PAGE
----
Chicago, IL Siegel, Cooper & Co Dry Goods Store Fire, Aug 1891

Chicago Has A Big Fire.

A Large Dry Goods House Burned-The Insurances In Detail.

Chicago, Aug. 3.-Fire involving a loss estimated to be at least $700,000 broke out at 7:30 o'clock this morning in the large retail dry goods and notions store of Siegel, Cooper & Co., southeast corner of State and Adams Streets. The blaze started in the exchange room on the first floor and spread though the inflammable stock with the greatest rapidity. About twenty-five employees were in the store at the time, but all of them, as far as known managed to escape uninjured, except one cash boy who was on the third floor. He started to come down by the fire escape but became confused, lost his footing and fell, receiving severe injuries. There were three watchmen in the building at the time who have not yet been accounted for. The building was entirely gutted and the Adams Street wall fell in after the iron interior framework had been softened by the heat. The firm carried a stock of $500,000.

The losses are as follows: Siegel, Cooper & Co., $500,000 on stock and $40,000 on the building, insurance $500,000; Demberg, Oleck & Harner, loss by smoke and water $30,000. A number of adjoining sustained losses aggregating $15,000, on which there was some insurance.

The New York Times, New York, NY 4 Aug 1891

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BIG FIRE IN CHICAGO

BIG FIRE IN CHICAGO

Lost of Three-Quarters of a Million Early Monday Morning.

Chicago, Ill., Aug.3. --Fire involving a loss estimated to be at least $831,000 broke out at 7:30 o'clock this morning in the large retail dry goods ad notions store of Siegel, Cooper & Co., southeast corner of State and Adams streets. The blaze started in the exchange room on the first floor, and spread through the inflammable stock with the greatest rapidity. It was but a few minutes after the first alarm was given till the entire interior was a mass of flames. Every available piece of fire apparatus was called to the scene. Any attempt to save the building was at once seen to be hopeless, and the fire department devoted its efforts toward preventing the flames from spreading to the adjoining buildings.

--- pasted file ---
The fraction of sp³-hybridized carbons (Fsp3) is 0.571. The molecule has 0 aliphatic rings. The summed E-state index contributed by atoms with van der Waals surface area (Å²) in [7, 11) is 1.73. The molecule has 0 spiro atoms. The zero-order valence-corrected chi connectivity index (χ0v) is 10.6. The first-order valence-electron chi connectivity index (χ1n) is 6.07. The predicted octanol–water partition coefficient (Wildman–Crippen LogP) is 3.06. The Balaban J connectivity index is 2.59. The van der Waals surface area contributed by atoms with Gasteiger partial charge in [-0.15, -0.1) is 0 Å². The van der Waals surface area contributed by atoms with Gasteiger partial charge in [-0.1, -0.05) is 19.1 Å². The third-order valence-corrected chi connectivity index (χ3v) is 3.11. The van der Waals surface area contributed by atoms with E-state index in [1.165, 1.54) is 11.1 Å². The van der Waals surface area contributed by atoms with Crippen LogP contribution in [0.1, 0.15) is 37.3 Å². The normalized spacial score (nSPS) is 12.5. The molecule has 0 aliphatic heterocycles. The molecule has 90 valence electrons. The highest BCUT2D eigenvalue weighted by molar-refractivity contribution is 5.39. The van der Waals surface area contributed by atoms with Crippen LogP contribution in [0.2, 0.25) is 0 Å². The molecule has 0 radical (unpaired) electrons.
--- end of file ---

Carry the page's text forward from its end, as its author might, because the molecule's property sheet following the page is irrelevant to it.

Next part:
In spite of the work of the fire department the flames caught in the rear of James H. Walker's large dry goods store, just back of Siegel, Cooper & Co.'s, and fronting on Wabash Avenue, but they were soon extinguished. The heat broke the plate glass in the Leader, another large dry goods and notion store, on the northeast corner of Adams and State streets, and it looked for a time as if the building was doomed,
but it was saved after a hard struggle.

About twenty-five employees were in the store at the time, but all of them as far as known managed to escape uninjured, except one cash boy who was on the third floor. He started to come down by the fire escape but became confused, lost his footing and fell, receiving sever injuries. There were three watchmen in the building at the time the fire broke out, who have not yet been accounted for.

The building was entirely gutted, and the Adams Street wall fell in after the iron interior framework had been softened by the heat. The firm carried a stock of $500,000 on stock and $40,000 on the building, insurance $500,00; "The Leader," Demberg, Gleck & Harner, loss by smoke and water, $100,000, covered by insurance; James II. Walker, dry goods, loss by smoke and water, $50,000; C Hennecke & Co., crockery and bric-a-brac, $40,000; insurance, $33,000; Costikgan & Redrosin, Turkish rugs, $50,000; John A. Bryant, piano agent, $50,000; I.W. Baird, pictures, $5,000, Woman's Exchange, $3,000, the Bell, dry goods and notions $2,000: other minor losses, $2,000. Most of the smaller losses are covered by insurance. The Walker building is only slightly damaged. The damage to the Woman's Exchange building is $10,000, insured. A number of adjoining stores sustained losses aggregating $15,000, on which there was some insurance.

The cash receipts of Saturday aggregating between $15,000 and $20,000 were in a safe in the building, but whether or not they have been destroyed by the heat is not yet known.

Centralia Enterprise and Tribune, Centralia, WI 9 Aug 1891